The Caspar-Werke was a German aircraft manufacturer of the early 20th century. It was founded in 1911 by Karl Caspar under the name Zentrale für Aviatik in Fuhlsbüttel. In its early years, the firm built Etrich and Rumpler types under licence, and was dissolved following World War I.In 1921, Caspar...

, but soon left after a dispute over ownership of a design. In 1922 he established the Heinkel-Flugzeugwerke
Heinkel Flugzeugwerke was a German aircraft manufacturing company founded by and named after Ernst Heinkel. It is noted for producing bomber aircraft for the Luftwaffe in World War II and for important contributions to high-speed flight.-History:...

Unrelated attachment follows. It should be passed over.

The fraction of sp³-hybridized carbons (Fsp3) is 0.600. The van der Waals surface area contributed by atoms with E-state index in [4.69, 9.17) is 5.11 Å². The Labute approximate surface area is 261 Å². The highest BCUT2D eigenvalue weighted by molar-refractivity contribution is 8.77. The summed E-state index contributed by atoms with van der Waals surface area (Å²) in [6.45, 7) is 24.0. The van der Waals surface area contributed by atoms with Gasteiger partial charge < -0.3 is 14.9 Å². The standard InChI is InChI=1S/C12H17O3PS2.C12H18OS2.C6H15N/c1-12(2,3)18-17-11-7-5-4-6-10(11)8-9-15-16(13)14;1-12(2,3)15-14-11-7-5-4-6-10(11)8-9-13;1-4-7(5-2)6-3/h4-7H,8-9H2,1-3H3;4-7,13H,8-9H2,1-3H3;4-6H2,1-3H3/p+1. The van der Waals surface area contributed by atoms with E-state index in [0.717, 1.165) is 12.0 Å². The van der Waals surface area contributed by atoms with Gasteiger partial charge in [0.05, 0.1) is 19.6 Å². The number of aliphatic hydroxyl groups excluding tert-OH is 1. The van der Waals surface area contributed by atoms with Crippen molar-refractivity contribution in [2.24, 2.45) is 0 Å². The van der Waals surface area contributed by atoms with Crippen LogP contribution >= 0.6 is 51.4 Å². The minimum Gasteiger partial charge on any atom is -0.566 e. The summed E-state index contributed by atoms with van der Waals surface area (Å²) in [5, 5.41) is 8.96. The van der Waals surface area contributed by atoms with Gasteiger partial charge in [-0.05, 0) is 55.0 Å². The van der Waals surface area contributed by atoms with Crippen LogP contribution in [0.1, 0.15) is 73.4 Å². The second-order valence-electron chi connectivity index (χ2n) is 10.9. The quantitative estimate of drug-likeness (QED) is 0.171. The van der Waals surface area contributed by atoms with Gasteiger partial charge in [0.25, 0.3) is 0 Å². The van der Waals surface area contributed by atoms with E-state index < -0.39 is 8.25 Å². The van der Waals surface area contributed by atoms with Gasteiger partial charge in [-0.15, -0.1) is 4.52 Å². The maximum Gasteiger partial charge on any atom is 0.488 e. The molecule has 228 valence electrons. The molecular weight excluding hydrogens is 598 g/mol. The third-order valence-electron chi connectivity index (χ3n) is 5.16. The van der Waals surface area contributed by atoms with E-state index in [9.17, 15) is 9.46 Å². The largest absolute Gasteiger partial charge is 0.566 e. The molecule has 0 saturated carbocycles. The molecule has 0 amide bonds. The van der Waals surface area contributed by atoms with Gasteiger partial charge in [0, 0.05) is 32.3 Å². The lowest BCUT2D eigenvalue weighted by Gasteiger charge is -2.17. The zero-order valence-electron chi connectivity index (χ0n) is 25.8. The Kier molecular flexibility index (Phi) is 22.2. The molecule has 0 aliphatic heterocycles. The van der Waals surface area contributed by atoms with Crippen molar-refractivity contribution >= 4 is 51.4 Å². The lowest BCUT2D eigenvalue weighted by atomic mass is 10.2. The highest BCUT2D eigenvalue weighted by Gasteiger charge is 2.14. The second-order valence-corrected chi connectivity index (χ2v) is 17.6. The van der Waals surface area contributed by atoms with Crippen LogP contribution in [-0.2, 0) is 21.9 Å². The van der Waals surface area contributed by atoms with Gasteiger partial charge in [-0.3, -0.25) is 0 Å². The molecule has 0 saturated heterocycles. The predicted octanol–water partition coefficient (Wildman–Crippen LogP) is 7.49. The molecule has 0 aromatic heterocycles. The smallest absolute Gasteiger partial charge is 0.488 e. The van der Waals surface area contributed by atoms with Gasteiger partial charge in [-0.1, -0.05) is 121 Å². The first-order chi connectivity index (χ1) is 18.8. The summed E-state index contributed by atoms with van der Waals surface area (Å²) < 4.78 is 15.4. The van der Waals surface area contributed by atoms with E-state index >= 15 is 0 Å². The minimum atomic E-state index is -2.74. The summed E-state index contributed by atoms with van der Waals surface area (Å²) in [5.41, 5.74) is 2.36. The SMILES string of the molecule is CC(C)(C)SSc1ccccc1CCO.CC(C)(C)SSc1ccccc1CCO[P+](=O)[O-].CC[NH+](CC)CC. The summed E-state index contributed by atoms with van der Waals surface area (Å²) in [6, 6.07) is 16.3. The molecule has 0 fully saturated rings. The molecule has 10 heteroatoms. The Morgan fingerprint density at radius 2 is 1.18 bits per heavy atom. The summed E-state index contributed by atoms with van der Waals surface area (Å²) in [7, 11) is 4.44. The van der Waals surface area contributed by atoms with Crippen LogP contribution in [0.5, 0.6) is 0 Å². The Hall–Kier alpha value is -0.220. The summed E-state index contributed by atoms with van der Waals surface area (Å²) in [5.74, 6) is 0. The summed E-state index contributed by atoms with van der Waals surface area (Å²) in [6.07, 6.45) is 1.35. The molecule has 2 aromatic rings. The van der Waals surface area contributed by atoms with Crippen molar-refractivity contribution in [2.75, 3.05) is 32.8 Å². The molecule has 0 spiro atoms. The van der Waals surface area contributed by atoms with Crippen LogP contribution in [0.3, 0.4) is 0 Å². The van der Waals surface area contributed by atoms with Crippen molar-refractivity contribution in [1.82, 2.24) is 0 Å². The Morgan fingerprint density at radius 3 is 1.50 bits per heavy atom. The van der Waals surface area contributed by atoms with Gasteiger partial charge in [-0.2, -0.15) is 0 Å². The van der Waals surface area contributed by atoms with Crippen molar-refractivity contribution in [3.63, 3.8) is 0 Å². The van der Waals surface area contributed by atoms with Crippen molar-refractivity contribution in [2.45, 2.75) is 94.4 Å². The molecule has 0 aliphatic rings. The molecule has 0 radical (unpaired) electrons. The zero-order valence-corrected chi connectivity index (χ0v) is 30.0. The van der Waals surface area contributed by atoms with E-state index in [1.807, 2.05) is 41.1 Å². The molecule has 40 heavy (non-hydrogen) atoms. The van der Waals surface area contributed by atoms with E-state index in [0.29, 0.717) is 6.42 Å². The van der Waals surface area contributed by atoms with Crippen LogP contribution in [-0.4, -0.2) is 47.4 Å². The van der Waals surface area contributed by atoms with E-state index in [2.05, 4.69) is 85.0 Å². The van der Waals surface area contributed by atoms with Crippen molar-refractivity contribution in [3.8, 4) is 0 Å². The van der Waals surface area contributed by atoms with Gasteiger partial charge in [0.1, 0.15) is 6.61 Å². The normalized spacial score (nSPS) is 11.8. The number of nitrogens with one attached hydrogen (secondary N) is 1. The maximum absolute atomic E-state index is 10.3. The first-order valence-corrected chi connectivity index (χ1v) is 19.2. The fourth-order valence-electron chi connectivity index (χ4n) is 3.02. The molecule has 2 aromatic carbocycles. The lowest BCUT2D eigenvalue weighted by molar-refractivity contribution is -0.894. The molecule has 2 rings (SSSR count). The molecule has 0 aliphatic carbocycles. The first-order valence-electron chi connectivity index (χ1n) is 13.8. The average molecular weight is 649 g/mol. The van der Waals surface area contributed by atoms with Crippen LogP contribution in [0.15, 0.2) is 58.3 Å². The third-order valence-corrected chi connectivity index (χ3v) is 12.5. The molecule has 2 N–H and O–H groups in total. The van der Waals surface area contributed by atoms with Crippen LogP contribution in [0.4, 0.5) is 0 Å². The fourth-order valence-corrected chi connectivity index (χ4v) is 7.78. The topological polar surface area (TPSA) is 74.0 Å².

company at Warnemünde
Warnemünde is a sea resort and northmost district of Rostock in Mecklenburg-Vorpommern, situated on the Baltic Sea in the northeast of Germany at the estuary of the river Warnow.- History :...

. Due to the restrictions placed on German aircraft manufacturing by the Treaty of Versailles
Treaty of Versailles
The Treaty of Versailles was one of the peace treaties at the end of World War I. It ended the state of war between Germany and the Allied Powers. It was signed on 28 June 1919, exactly five years after the assassination of Archduke Franz Ferdinand. The other Central Powers on the German side of...

, Heinkel looked overseas for contracts, with some seaplane designs being licence-built in Sweden
Sweden , officially the Kingdom of Sweden , is a Nordic country on the Scandinavian Peninsula in Northern Europe. Sweden borders with Norway and Finland and is connected to Denmark by a bridge-tunnel across the Öresund....